George Tyrrell [S. J.]

Life
1861-1909; confessional writer; b. Dorset St., Dublin; first cousin of Robert Yelverton; converted to Catholicism, 1879; probationary year at Jesuit College, Malta; entered Manresa House, Roehampton, 1880; took vows, 1882; became Thomist scholar at Stonyhurst, and returned to Malta as schoolteacher; ordained after 4 years at St Beuno’s College, Wales, 1891; Stonyhurst, 1896; joined literary staff at Farm St., London; forced to retire to Jesuit Mission House by authorities, 1899; Confidential Letter to a [...] Professor of Anthropology (1906) admits untenability of conservative Catholic position; published as A Much Abused Letter (1906); expelled 1907; suffered minor excommunication for letters to The Times opposing decrees against Modernism; attacked by Bishop Mercier as embodiment of Modernism; replied in Medievalism (1908); d. Storrington, Surrey. ODNB PI KUN FDA.

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Works
Nova et Vetera (London: Longmans 1897); Hard Sayings (London: Longmans 1898); External Religion (London: Sands & Co. 1899); The Faith of the Millions, 1st & 2nd ser. (London: Longmans 1901-02); Oil and Wine (London: Longmans 1902); Lex Orandi (London: Longmans 1903); Lex Credendi (London: Longmans 1906); A Confidential Letter to a friend who is a Professor of Anthropology, later A Much Abused Letter (London: Longmans 1906); Through Scylla and Charybdis (London: Longmans 1907); Medievalism (London: Longmans 1908); Essays on Faith and Immortality (Arnold 1914).

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Criticism
M. D. Petre, ed., [Tyrrell,] Autobiography and Life (Arnold 1912); A. Loisy, Memoires pour servir a l’histoire religieuse de notre temps, 3 vols. (Paris 1930-31); J. L. May, Father Tyrrell and the Modernist Movement (London: Eyre & Spottiswoode 1932); M. D. Petre, Von Hugel and Tyrrell: The Story of a Friendship (London: J. M. Dent 1937); M. Ward, The Wilfrid Wards and Transition (London: Sheed & Ward 1937); C. Dawson, Prophets of Past Time (Johns Hopkins UP 1988), pp.25-69.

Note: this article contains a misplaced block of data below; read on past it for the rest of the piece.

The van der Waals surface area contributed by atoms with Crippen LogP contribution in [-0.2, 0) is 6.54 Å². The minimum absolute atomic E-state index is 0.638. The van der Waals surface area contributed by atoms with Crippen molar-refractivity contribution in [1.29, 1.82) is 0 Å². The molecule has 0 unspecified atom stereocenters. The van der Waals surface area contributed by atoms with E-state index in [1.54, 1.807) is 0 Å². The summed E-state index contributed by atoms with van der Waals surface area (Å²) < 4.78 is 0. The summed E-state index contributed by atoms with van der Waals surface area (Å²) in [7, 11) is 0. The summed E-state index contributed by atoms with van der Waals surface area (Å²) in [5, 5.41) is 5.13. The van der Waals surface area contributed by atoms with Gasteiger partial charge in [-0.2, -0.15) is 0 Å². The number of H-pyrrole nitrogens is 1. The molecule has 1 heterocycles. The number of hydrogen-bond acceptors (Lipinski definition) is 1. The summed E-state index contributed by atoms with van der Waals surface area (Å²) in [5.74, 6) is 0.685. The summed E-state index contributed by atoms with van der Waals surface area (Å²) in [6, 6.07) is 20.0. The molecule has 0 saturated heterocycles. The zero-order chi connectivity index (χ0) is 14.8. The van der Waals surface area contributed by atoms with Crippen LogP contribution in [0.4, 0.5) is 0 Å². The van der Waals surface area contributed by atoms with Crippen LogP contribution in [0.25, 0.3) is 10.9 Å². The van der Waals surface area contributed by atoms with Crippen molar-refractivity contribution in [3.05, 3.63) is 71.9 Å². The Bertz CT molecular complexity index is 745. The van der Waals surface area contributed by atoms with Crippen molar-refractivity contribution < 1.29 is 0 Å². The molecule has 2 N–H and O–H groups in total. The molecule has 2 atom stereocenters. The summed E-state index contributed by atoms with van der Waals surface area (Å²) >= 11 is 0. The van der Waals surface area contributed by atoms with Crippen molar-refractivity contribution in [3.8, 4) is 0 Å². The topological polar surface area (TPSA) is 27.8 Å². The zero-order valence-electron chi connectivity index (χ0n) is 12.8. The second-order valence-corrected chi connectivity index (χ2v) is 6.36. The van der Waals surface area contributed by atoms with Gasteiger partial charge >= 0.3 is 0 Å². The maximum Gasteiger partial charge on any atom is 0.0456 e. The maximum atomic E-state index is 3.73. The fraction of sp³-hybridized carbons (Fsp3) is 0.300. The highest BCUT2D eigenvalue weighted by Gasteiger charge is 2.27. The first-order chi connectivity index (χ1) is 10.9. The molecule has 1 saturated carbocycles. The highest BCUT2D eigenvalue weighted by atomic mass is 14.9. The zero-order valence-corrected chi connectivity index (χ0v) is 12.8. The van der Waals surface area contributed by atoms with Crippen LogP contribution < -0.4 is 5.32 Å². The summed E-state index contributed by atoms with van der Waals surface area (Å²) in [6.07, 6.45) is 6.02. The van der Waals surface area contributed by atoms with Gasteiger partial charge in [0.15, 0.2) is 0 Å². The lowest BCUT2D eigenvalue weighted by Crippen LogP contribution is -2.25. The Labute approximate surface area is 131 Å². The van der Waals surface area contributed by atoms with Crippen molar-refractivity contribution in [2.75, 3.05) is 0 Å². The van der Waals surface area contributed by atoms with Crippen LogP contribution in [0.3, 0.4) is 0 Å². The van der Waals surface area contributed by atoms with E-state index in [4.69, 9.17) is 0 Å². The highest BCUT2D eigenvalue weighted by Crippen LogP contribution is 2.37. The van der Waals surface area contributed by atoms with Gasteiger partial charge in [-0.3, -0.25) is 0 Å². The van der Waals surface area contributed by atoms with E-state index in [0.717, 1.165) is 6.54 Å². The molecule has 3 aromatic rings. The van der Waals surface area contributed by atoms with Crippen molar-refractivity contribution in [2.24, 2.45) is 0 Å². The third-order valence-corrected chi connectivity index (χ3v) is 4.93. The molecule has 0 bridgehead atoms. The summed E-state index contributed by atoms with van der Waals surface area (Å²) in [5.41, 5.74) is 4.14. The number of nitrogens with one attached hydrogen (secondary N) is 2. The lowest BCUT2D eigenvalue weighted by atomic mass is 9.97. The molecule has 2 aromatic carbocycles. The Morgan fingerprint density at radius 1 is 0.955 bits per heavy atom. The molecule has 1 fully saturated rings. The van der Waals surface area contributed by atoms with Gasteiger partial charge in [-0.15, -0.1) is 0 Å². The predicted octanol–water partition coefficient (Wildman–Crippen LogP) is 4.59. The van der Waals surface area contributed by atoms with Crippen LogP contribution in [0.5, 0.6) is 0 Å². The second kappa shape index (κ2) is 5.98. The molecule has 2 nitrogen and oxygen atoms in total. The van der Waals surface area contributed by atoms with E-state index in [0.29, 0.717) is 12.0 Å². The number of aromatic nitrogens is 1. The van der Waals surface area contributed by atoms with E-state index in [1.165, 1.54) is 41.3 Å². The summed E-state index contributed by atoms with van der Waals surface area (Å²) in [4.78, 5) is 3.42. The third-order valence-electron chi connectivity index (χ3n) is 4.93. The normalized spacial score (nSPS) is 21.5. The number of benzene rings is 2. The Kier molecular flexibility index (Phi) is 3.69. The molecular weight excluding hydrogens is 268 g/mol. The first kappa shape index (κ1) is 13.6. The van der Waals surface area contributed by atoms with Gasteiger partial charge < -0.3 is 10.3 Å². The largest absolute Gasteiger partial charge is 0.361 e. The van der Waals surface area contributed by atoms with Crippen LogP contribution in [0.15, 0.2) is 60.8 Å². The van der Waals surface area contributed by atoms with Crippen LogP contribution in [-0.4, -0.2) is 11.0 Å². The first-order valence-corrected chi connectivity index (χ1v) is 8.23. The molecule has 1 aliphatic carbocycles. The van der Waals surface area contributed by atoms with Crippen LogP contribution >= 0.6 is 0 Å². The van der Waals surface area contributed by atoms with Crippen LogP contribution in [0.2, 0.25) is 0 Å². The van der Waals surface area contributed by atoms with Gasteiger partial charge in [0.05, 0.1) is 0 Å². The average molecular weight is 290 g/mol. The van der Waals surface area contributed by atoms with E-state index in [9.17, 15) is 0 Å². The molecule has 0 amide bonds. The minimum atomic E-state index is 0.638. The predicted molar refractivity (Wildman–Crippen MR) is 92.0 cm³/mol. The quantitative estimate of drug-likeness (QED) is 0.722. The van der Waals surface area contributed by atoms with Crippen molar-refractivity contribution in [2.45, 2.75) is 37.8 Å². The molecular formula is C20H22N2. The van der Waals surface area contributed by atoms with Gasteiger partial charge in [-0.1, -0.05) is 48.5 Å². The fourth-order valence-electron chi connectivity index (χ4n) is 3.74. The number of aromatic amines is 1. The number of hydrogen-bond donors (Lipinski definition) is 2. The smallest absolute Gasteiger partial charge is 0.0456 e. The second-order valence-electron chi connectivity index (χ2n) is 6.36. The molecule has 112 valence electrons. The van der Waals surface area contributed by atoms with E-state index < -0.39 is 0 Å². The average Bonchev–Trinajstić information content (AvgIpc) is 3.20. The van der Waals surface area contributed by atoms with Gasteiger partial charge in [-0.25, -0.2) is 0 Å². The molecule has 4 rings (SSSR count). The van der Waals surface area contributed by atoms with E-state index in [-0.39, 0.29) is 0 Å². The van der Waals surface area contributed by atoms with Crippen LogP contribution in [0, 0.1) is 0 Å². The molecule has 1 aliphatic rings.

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References
D. J. O’Donoghue, Poets of Ireland (Dublin: Hodges Figgis 1912), Version and Perversions from Heine (London 1909); b. Dublin, 15 July; noted Jesuit; expelled from order for Modernist doctrines; vide Supplement ODNB.

Seamus Deane, gen. ed., The Field Day Anthology of Irish Writing (Derry: Field Day 1991), Vol. 3, selects Autobiography and Life of George Tyrrell, chps., V and XIII, ending, ‘perhaps had I lived at home ... I might have worn down [and] ... broken those hearts whose love was everything to me ... that is my faint hope, and the salve of my conscience, when I think, with bitterness, how I abanonded the life of affection for the service of so barren a mistress as truth, and let the substance of life escape me in the pursuit of shadows ..’ [407-11], conversion; repugance of his old co-religionists, and his own disappointment with the Catholic church, 407; the theological abstractions Tyrrell had fed to him when he converted to Catholicism and found that he still could not appease the Protestant longing for a religion of evangelical fervour and warmth [Deane, ed.], 382; BIOG, WORKS & CRIT 557 [as supra].

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